Attack Surface Reduction is a new set of tools that block primarily Office, Java, and other zero-day-type attacks. With the addition of a Windows E5 license and Windows Advanced Threat Protection, you will receive a cloud-based alerting system when these rules are triggered. However, it’s not mandatory to have the E5 license to manage and defend systems. This is one of the three Windows Defender Exploit Guard features that will not work with third-party antivirus deployed. You must use Windows Defender to enable this protection.

To enable these protections, you can use group policy, registry keys, or mobile device management. To enable via group policy, go to Computer Configuration in the Group Policy Management Editor, then Policies, then Administrative Templates. Expand the tree to Windows components > Windows Defender Antivirus > Windows Defender Exploit Guard > Attack surface reduction. Double-click the Configure Attack surface reduction rules setting and set the option to Enabled. To enable Attack Surface Reduction using PowerShell, enter Set-MpPreference -AttackSurfaceReductionRules_Ids <rule ID> -AttackSurfaceReductionRules_Actions Enabled.

Now you need to determine what you plan on blocking. It is recommended to begin in audit mode to evaluate the impact on your network and devices. The values you can set to enable Attack Surface Reduction are:

  • Block mode = 1
  • Disabled = 0
  • Audit mode = 2

Once you have determined that the protection will not impact productivity, you can set the value to Block Mode to fully enable the protections. Enter each rule on a new line as a name-value pair with a GUID code and then the value of 1 to enforce blocking, 0 to disable the rule, or 2 to set the rule to audit. When beginning to evaluate rules, set the value to 2 and monitor the results in the event log.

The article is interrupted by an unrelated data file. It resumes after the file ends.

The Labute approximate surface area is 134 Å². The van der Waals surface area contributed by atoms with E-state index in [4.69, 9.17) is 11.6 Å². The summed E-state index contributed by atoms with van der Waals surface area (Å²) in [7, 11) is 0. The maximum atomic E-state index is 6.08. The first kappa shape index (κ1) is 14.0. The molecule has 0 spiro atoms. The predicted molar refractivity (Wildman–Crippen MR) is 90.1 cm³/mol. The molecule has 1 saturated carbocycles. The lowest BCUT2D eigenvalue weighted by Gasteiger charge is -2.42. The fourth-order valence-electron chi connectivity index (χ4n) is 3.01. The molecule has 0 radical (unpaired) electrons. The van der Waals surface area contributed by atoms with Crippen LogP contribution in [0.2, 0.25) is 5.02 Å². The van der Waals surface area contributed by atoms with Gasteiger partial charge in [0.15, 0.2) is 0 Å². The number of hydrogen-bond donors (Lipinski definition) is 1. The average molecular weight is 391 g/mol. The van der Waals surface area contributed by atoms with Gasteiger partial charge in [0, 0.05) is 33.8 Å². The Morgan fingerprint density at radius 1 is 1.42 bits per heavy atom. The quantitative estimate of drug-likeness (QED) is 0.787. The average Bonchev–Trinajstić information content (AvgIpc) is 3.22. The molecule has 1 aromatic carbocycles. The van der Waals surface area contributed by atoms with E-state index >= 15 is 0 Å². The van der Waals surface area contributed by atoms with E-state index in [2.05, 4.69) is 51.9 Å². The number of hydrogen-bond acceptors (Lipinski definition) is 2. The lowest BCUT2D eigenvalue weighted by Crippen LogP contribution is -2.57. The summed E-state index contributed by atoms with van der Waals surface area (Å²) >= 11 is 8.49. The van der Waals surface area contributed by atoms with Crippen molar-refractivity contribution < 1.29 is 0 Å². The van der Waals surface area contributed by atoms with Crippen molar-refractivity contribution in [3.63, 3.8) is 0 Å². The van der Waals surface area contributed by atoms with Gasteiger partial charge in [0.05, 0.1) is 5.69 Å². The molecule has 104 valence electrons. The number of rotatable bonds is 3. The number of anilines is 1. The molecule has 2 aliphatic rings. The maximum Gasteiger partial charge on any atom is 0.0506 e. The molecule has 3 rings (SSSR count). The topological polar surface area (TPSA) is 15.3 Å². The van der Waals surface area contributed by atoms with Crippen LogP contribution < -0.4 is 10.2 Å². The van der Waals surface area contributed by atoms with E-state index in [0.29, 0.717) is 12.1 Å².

• Name column: Enter a valid ASR rule ID or GUID
  • Value column: Enter the status ID that relates to state you want to specify for the associated rule

The following rules can be enabled to better protect your computer and your network.

Rule: Block executable content from email client and webmail. ASR Rule ID or GUID: BE9BA2D9-53EA-4CDC-84E5-9B1EEEE46550

  • Blocks executable files (such as .exe, .dll, or .scr)
  • Blocks script files (such as a PowerShell .ps, VisualBasic .vbs, or JavaScript .js file)
  • Block script archive files

Rule: Block Office applications from creating child processes. ASR Rule ID or GUID: D4F940AB-401B-4EFC-AADC-AD5F3C50688A

This rule blocks Microsoft Office applications from creating child content. This is typical malware behavior, especially with macro-based attacks.

Rule: Block Office applications from creating executable content. ASR Rule ID or GUID: 3B576869-A4EC-4529-8536-B80A7769E899.

This rule blocks Office applications from creating executable content. This is typical malware behavior. Attacks often use Windows Scripting Host (.wsh files) to run scripts.

Rule: Block Office applications from injecting code into other processes. ASR Rule ID or GUID: 75668C1F-73B5-4CF0-BB93-3ECF5CB7CC84.

Office applications such as Word, Excel, and PowerPoint will not be able to inject code into other processes. Malware typically uses this to avoid antivirus detection.

Rule: Block JavaScript or VBScript from launching downloaded executable content. ASR Rule ID or GUID: D3E037E1-3EB8-44C8-A917-57927947596D

This rule blocks the use of JavaScript and VBScript to launch applications, thus preventing malicious use of scripts to launch malware.

Rule: Block execution of potentially obfuscated scripts. ASR Rule ID or GUID: 5BEB7EFE-FD9A-4556-801D-275E5FFC04CC

This rule prevents scripts that appear to be obfuscated from running. It uses the AntiMalware Scan Interface (AMSI) to determine if a script is malicious.

Rule: Block Win32 API calls from Office macro. ASR Rule ID or GUID: 92E97FA1-2EDF-4476-BDD6-9DD0B4DDDC7B

Malware often uses macro code Office files to import and load Win32 DLLs, which then use API calls to further infect the system.

Network Protection

Network Protection is designed to protect your computer and your network from domains that may host phishing scams, exploits, and other malicious content on the internet. It can be enabled either via PowerShell or Group Policy. In the Group Policy Management Editor go to Computer Configuration, then Policies, then Administrative Templates. Expand the tree to Windows components > Windows Defender Antivirus > Windows Defender Exploit Guard > Network Protection. Double-click the Prevent Users and Apps from Accessing Dangerous Websites setting and set the option to Enabled.